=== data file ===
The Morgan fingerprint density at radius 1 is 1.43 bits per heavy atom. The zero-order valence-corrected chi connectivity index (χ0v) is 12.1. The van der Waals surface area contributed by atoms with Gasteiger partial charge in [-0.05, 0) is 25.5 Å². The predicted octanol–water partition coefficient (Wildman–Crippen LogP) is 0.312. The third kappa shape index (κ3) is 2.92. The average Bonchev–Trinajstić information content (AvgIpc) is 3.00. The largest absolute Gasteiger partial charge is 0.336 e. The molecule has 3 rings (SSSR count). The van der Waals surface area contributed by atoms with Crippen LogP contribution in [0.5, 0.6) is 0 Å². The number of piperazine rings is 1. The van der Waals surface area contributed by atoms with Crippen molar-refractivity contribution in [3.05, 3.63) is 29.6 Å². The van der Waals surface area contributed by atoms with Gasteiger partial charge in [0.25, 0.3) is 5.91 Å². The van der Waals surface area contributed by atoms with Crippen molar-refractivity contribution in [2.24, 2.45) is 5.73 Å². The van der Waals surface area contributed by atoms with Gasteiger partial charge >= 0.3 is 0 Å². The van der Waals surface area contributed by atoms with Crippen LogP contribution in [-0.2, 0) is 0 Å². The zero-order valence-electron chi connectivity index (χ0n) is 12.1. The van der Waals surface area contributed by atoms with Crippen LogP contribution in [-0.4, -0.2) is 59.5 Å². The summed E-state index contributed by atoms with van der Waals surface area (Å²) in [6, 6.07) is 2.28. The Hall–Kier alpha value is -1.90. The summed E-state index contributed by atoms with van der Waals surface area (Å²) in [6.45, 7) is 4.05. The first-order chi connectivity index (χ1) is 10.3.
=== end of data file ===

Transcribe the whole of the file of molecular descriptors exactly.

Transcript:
The Morgan fingerprint density at radius 1 is 1.43 bits per heavy atom. The zero-order valence-corrected chi connectivity index (χ0v) is 12.1. The van der Waals surface area contributed by atoms with Gasteiger partial charge in [-0.05, 0) is 25.5 Å². The predicted octanol–water partition coefficient (Wildman–Crippen LogP) is 0.312. The third kappa shape index (κ3) is 2.92. The average Bonchev–Trinajstić information content (AvgIpc) is 3.00. The largest absolute Gasteiger partial charge is 0.336 e. The molecule has 3 rings (SSSR count). The van der Waals surface area contributed by atoms with Crippen LogP contribution in [0.5, 0.6) is 0 Å². The number of piperazine rings is 1. The van der Waals surface area contributed by atoms with Crippen molar-refractivity contribution in [3.05, 3.63) is 29.6 Å². The van der Waals surface area contributed by atoms with Gasteiger partial charge in [0.25, 0.3) is 5.91 Å². The van der Waals surface area contributed by atoms with Crippen molar-refractivity contribution in [2.24, 2.45) is 5.73 Å². The van der Waals surface area contributed by atoms with Gasteiger partial charge >= 0.3 is 0 Å². The van der Waals surface area contributed by atoms with Crippen LogP contribution in [-0.2, 0) is 0 Å². The zero-order valence-electron chi connectivity index (χ0n) is 12.1. The van der Waals surface area contributed by atoms with Crippen LogP contribution in [-0.4, -0.2) is 59.5 Å². The summed E-state index contributed by atoms with van der Waals surface area (Å²) in [6, 6.07) is 2.28. The Hall–Kier alpha value is -1.90. The summed E-state index contributed by atoms with van der Waals surface area (Å²) in [6.45, 7) is 4.05. The first-order chi connectivity index (χ1) is 10.3.